Christmas may seem a long way off, but it’s not too late to grow crops that will be staples for the festive season, says Hannah Stephenson.
Serving up Christmas dinner will have a tastier element to it if you’ve grown a lot of what goes on the plate.
While it’s too late for growing your own Brussels sprouts (it may be a relief to some to hear they need to be sowed much earlier in the year), other accompaniments including carrots, parsnips and potatoes, as well as herbs such as sage – an essential for a tasty stuffing – and thyme, can all be started off now to create your home-grown Christmas dinner.
With this in mind, Dobbies Garden Centres is holding a virtual ‘Sowing Crops Ready for Christmas’ event, hosted by its horticultural director Marcus Eyles.
He says: “Contrary to what you might think, there are plenty of crops that you can plant now to enjoy at Christmas time, including potatoes and other root vegetables such as carrots or beetroot, as well as fresh herbs for the perfect finishing touch to your meal or Christmas cocktail. “
These are his top tips on the vegetables and herbs that can be grown in time for the festive season…
“Potatoes are very easy to grow and grow very quickly; if you sow potatoes in July and even into early August, you’ll have fresh potatoes ready in December,” says Eyles.
1. Sow seed potatoes in large containers in a frost-free, sunny spot such as a porch or conservatory. Sow around three for a 30-litre container, as they need plenty of space. Place a layer of peat free compost about 150cm deep in the bottom of your container.
2. Carefully position your sprouting potatoes on the surface, then cover with more compost and water them well. Use around three per growbag or container, or alternatively keep them six inches apart in a vegetable patch.
3. Keep an eye on them as they grow – you’ll need to cover over the shoots with compost a few times. This encourages the potatoes to multiply and stops them going green.
4. Check if they need water regularly and give them a drink when the compost feels dry on the surface.
5. Your potatoes will be ready to harvest when plants start to flower but the leaves are still green. When harvesting, if you’re using a growbag, tip the bag up and gently shake its contents out. If you’re using a container, you can use a fork or trowel to gently release the potatoes, being careful not to damage the crops.
“Carrots need an open site with fertile and well-drained soil. They are also ideal for growing in deep containers,” says Eyles. “They are ready about 12-16 weeks after sowing.”
1. Sow a maincrop variety as early as possible in July. Sow the seeds really thinly, 1cm deep, in rows 15cm apart. Thin out seedlings if necessary, aiming for plants 5cm apart.
2. Carrots can grow well in drier soils so don’t need too much water, but if there is a long period without rain, soak them now and again.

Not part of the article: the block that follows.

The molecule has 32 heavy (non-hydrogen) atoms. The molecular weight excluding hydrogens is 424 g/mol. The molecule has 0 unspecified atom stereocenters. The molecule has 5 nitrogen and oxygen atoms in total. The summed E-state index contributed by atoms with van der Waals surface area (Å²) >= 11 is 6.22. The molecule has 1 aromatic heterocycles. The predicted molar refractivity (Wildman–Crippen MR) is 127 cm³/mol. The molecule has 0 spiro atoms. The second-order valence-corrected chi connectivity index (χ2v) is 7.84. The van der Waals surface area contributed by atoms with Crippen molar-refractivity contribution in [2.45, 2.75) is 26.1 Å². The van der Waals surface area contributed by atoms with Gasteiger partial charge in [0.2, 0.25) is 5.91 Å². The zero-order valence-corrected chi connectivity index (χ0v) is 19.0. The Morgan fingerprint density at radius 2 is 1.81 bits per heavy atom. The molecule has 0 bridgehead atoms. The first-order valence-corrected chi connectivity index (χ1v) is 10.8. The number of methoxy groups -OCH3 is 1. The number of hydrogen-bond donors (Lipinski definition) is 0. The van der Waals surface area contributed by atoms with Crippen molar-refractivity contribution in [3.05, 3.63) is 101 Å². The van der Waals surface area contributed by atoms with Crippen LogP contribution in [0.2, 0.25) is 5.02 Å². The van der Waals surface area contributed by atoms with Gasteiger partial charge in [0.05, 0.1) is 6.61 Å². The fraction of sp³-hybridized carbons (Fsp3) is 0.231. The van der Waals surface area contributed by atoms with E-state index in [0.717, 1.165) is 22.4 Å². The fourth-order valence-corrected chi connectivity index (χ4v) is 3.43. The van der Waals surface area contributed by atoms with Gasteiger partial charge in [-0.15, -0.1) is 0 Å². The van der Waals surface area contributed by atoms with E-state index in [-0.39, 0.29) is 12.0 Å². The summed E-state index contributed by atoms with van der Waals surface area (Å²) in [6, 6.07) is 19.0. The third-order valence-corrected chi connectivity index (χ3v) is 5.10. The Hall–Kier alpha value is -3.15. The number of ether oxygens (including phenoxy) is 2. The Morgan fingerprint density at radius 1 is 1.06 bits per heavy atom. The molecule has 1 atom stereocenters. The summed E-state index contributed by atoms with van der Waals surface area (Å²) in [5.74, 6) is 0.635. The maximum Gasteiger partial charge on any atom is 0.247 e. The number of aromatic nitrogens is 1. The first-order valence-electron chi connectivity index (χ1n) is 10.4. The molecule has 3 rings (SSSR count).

3. Keep a check on weeds to stop them crowding the crop. Cover crops with insect mesh to prevent carrot flies.
4. Harvest as soon as they’re large enough to eat – smaller ones will have better flavour. Lift the roots carefully using a fork if your soil is heavy.
“Mini parsnips are great for growing at this time of year and are a perfect addition to the Christmas lunch,” says Eyles.
1. Similar to the process for carrots, sow these seeds as early as possible in July, or buy parsnip plants to make it easier. Plant seeds in a weed free area, sowing them 1cm deep in rows 15cm apart. If you have bought an established plant, plant these a little deeper.
2. Parsnips enjoy the hot summer months, but keep them constantly moist to ensure healthy growth, using organic feed regularly.
3. Slugs love parsnips so create a wool barrier to stop them enjoying your harvest in a safe way.
4. If you are using seeds the harvest can happen 16 weeks into planting, while established plants can be around 14 weeks.
“Kale is an excellent way to integrate some healthy greens into your Christmas lunch, but can be enjoyed all year round and put into smoothies, salads and curries,” says Eyles.
1. Kale is hardy, surviving all year round, tolerating even the coldest months. It can be grown in raised beds or containers, but covering the crop with an insect mesh is advisable to stop caterpillars.
2. Kale can be planted up late in the summer. Sow seed around 1cm deep into well-drained and light soil. If you are planting young kale plants, you should plant as deep as the soil they are already in.
3. Manure or chicken pellets can be incorporated into the soil to boost the crop. Water regularly and pick the leaves weekly to ensure they don’t start to flower.
“For festive flavours, I recommend sage, rosemary, thyme and oregano, but you can choose your favourites,” says Eyles.
1. Place a window box or planter in the sunniest spot you can find and place some crocks (broken terracotta) in the bottom for drainage.
2. Half-fill the container with loam-based compost, mixed with some potting grit. Plant your upright herbs in the centre, and your trailing herbs towards the edges.
3. Fill up with compost and remember to water them regularly and keep them somewhere warm, so that by Christmas, you’ll have an abundance of fresh, tasty herbs to snip. Pick them regularly to encourage growth.
The ‘Sowing Crops Ready for Christmas’ virtual event is taking place on Saturday, July 24, as part of a series of free virtual events that Dobbies is hosting in 2021. For details visit dobbies.com/events.